The range has been so successful since it was introduced in September 2005 that the company has plans that go way beyond the original 400 heavily Hispanic stores in which the paint was originally sold.
"We're expanding Colores Origenes to all our stores, and it's now in rollout," Ms. Kruse said. "We expect it to be in all stores by the end of the quarter."
Idea grew from pitch
Colores Origenes grew out of an assignment Home Depot gave to the agencies pitching for its Hispanic account two years ago: Sell more paint to Hispanics. The Vidal Partnership, New York, won the account, but contender Grupo Gallegos' idea of creating a whole line of paints targeting Hispanics was so fresh and so compelling that the agency got the assignment to develop and launch Colores Origenes, although the business eventually moved to Vidal.
"With Grupo Gallegos, there was a simple but big insight that we call [color] names in a different way," said Ms. Kruse, who is Peruvian. "If you talk to me about Hunter Green, I don't get it. But Verde Amazonas, I do."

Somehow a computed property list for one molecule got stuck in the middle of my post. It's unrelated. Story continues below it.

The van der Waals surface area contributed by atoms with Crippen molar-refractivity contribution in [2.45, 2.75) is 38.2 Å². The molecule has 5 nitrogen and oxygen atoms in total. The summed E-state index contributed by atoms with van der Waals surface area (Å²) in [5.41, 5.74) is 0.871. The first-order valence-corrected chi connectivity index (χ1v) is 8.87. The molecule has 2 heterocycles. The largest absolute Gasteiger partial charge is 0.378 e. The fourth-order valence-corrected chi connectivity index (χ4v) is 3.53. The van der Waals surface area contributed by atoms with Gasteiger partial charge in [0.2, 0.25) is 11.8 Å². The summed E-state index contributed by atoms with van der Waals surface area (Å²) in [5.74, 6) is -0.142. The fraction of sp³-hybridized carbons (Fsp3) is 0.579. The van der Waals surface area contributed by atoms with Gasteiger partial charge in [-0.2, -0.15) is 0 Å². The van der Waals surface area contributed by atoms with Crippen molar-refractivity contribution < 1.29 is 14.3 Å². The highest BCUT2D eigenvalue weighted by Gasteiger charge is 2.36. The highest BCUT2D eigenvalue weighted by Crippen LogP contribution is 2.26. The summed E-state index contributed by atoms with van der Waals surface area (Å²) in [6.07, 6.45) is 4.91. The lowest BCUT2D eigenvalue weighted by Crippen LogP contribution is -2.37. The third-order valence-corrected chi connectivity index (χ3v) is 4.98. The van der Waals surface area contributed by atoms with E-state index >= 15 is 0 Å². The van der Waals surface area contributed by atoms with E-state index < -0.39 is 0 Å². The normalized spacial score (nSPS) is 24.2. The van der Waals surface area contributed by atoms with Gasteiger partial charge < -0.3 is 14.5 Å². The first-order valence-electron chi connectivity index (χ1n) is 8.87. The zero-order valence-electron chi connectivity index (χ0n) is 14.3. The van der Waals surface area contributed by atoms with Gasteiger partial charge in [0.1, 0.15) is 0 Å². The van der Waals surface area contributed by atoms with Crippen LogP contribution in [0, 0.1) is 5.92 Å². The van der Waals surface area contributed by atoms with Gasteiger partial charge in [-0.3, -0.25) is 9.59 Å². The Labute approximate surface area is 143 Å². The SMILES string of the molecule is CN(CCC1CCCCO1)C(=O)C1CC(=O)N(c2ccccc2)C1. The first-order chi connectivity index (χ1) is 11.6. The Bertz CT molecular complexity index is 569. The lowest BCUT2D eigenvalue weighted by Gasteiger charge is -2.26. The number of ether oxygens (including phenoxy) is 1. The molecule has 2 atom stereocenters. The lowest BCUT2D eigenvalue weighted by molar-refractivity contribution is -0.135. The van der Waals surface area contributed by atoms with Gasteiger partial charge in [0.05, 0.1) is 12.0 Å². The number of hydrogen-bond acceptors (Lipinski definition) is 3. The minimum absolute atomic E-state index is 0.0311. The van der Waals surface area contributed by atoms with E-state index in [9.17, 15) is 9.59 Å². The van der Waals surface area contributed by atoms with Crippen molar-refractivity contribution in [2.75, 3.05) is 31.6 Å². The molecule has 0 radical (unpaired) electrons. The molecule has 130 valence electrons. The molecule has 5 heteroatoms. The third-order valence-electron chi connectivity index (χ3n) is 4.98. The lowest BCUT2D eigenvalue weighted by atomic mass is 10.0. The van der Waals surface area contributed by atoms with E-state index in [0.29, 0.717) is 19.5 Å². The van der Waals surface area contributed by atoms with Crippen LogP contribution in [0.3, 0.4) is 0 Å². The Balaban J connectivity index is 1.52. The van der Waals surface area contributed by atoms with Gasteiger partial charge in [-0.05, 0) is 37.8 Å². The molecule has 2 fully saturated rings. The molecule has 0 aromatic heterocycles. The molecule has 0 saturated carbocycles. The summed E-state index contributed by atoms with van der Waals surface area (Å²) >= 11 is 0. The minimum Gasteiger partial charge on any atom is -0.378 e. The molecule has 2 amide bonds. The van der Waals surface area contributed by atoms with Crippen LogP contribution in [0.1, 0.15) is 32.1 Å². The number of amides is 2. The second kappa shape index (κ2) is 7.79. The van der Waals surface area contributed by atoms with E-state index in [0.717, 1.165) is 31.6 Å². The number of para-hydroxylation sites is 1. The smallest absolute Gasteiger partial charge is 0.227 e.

John Gallegos, principal of Grupo Gallegos, Long Beach, Calif., said that during research with consumers, they started suggesting names for colors. There are more than 70 colors now, with names that are not just in Spanish but are evocative of Latin tastes, scents and images.
Many little stories
"Each has a little story," Ms. Kruse said. Horchata is a Mexican rice drink, and elote is the Mexican word for buttery yellow corn. Café Expreso suggests a social aspect to Cubans who love intensively strong coffee, and Mango Jugoso is a juicy mango.
The collection launched with ads from Grupo Gallegos showing images like a bright green turtle or a vivid orange monarch butterfly, each with a paint chip that captures the color. Ads end with the line "the new collection of colors with names you already know, to inspire you from the moment you hear them." Home Depot does not break out sales separately for the line.
A general Hispanic paint spot from Vidal broke in May. The ad is part of a new tribute strategy to home perfecters, Ms. Kruse said.